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‘Opera has been Dying Down Slowly Even Before Covid-19 in South Africa’: Mapping South African Opera After 1994

Lena van der Hoven


This article seeks to address the necessary understanding of the general situation of opera production in South Africa in the last few decades, which to date is a research desideratum, in order to consider the short-term impact of the pandemic on the South African opera scene. It is therefore structured in two parts. Part one works towards an empirical history of South African opera by carving out some major topics for a South African opera historiography post-1994, in which I identify those agencies that have been producing opera and commissioning new opera compositions since 1994. Additionally, I highlight some symptomatic phenomena of the South African opera market, as the predominance of opera concerts over full-length staged opera performances, the predominance of performances of short operas and the precarious situation of opera singers, which leads among other things to an increasing number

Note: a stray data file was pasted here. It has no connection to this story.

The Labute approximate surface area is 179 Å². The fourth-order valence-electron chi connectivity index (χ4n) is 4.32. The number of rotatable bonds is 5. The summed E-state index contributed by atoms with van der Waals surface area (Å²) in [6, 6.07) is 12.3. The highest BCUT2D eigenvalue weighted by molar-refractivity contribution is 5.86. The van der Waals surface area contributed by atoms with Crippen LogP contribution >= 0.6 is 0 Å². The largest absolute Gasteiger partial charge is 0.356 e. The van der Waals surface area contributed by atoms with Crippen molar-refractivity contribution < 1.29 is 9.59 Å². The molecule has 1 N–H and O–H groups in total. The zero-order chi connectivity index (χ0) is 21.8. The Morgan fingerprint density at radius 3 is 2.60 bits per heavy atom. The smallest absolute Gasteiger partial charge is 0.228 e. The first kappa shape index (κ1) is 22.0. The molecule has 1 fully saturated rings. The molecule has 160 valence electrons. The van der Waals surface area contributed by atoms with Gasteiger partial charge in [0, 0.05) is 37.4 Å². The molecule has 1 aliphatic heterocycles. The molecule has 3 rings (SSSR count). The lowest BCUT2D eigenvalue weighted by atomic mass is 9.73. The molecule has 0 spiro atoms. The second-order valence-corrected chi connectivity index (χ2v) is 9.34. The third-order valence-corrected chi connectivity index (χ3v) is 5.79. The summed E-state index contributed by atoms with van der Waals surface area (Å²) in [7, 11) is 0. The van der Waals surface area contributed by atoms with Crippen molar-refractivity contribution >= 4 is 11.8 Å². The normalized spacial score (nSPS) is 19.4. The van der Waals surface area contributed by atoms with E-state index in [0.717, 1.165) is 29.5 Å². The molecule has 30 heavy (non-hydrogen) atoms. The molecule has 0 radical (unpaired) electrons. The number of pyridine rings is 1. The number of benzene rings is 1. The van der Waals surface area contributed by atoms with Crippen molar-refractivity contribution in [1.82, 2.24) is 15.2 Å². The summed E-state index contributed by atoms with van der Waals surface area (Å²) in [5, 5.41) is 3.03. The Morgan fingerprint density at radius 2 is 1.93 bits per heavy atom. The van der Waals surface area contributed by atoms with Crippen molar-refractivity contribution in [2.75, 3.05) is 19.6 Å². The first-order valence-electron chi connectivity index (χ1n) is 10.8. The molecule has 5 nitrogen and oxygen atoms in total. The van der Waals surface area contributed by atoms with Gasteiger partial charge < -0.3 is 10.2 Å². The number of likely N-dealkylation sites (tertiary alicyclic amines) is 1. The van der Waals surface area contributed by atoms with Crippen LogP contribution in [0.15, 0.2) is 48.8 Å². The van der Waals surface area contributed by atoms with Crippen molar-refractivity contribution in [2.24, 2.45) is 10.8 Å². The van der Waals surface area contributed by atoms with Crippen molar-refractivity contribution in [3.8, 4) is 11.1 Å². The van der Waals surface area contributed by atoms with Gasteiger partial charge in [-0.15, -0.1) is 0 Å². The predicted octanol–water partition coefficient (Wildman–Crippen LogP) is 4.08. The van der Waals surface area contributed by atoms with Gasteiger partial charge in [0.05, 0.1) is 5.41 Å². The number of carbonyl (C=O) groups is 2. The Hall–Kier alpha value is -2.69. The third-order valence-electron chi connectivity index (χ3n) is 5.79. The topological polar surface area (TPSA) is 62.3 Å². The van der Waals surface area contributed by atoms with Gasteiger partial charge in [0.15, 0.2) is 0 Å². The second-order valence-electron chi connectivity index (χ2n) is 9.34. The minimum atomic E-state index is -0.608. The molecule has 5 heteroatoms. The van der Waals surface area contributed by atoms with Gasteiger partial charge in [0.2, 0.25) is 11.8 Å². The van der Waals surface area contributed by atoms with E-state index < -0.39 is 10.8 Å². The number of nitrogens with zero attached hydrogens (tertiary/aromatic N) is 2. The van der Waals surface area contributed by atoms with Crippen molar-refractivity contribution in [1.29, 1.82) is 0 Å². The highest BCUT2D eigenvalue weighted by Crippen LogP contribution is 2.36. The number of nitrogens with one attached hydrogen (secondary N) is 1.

of newly established opera companies. In the second part I address the opera scene within an understanding of pre-pandemic trajectories. It will be led by the following questions: Does the COVID-19 pandemic exacerbate the situation of opera production in South Africa? What is the situation like for opera companies and singers? And how are opera companies and artists responding to the situation creatively and practically? This article suggests that already existing characteristics of the opera industry will continue their negative trends, but that the pre-existing precarity of South Africa’s opera scene might indicate that the opera productions of ‘smaller’ companies will resume to a certain degree as before.

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print ISSN: 2223-635X